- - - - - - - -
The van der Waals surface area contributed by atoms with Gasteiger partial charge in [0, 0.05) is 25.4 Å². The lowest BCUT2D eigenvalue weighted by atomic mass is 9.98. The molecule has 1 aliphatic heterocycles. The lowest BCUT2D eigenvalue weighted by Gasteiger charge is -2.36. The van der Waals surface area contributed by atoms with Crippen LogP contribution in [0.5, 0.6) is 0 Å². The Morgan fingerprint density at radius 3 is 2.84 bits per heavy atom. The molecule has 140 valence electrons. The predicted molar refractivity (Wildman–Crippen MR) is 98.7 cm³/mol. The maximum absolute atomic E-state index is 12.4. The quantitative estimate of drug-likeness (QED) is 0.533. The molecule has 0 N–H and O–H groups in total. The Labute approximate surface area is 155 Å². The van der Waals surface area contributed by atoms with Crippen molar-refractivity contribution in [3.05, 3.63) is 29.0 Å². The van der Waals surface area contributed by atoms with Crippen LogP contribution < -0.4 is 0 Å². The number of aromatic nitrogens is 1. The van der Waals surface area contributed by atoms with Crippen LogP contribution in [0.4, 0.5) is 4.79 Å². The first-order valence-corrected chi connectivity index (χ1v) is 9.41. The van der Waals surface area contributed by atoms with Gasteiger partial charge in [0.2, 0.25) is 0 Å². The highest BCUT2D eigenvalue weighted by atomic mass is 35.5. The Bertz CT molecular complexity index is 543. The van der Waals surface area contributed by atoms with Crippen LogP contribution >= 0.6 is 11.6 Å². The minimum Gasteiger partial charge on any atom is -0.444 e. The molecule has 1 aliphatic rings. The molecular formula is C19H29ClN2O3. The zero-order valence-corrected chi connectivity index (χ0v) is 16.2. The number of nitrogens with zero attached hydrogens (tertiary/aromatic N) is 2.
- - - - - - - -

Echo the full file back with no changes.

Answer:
The van der Waals surface area contributed by atoms with Gasteiger partial charge in [0, 0.05) is 25.4 Å². The lowest BCUT2D eigenvalue weighted by atomic mass is 9.98. The molecule has 1 aliphatic heterocycles. The lowest BCUT2D eigenvalue weighted by Gasteiger charge is -2.36. The van der Waals surface area contributed by atoms with Crippen LogP contribution in [0.5, 0.6) is 0 Å². The Morgan fingerprint density at radius 3 is 2.84 bits per heavy atom. The molecule has 140 valence electrons. The predicted molar refractivity (Wildman–Crippen MR) is 98.7 cm³/mol. The maximum absolute atomic E-state index is 12.4. The quantitative estimate of drug-likeness (QED) is 0.533. The molecule has 0 N–H and O–H groups in total. The Labute approximate surface area is 155 Å². The van der Waals surface area contributed by atoms with Crippen molar-refractivity contribution in [3.05, 3.63) is 29.0 Å². The van der Waals surface area contributed by atoms with Crippen LogP contribution < -0.4 is 0 Å². The number of aromatic nitrogens is 1. The van der Waals surface area contributed by atoms with Crippen LogP contribution in [0.4, 0.5) is 4.79 Å². The first-order valence-corrected chi connectivity index (χ1v) is 9.41. The van der Waals surface area contributed by atoms with Gasteiger partial charge in [0.2, 0.25) is 0 Å². The highest BCUT2D eigenvalue weighted by atomic mass is 35.5. The Bertz CT molecular complexity index is 543. The van der Waals surface area contributed by atoms with Crippen LogP contribution >= 0.6 is 11.6 Å². The minimum Gasteiger partial charge on any atom is -0.444 e. The molecule has 1 aliphatic rings. The molecular formula is C19H29ClN2O3. The zero-order valence-corrected chi connectivity index (χ0v) is 16.2. The number of nitrogens with zero attached hydrogens (tertiary/aromatic N) is 2.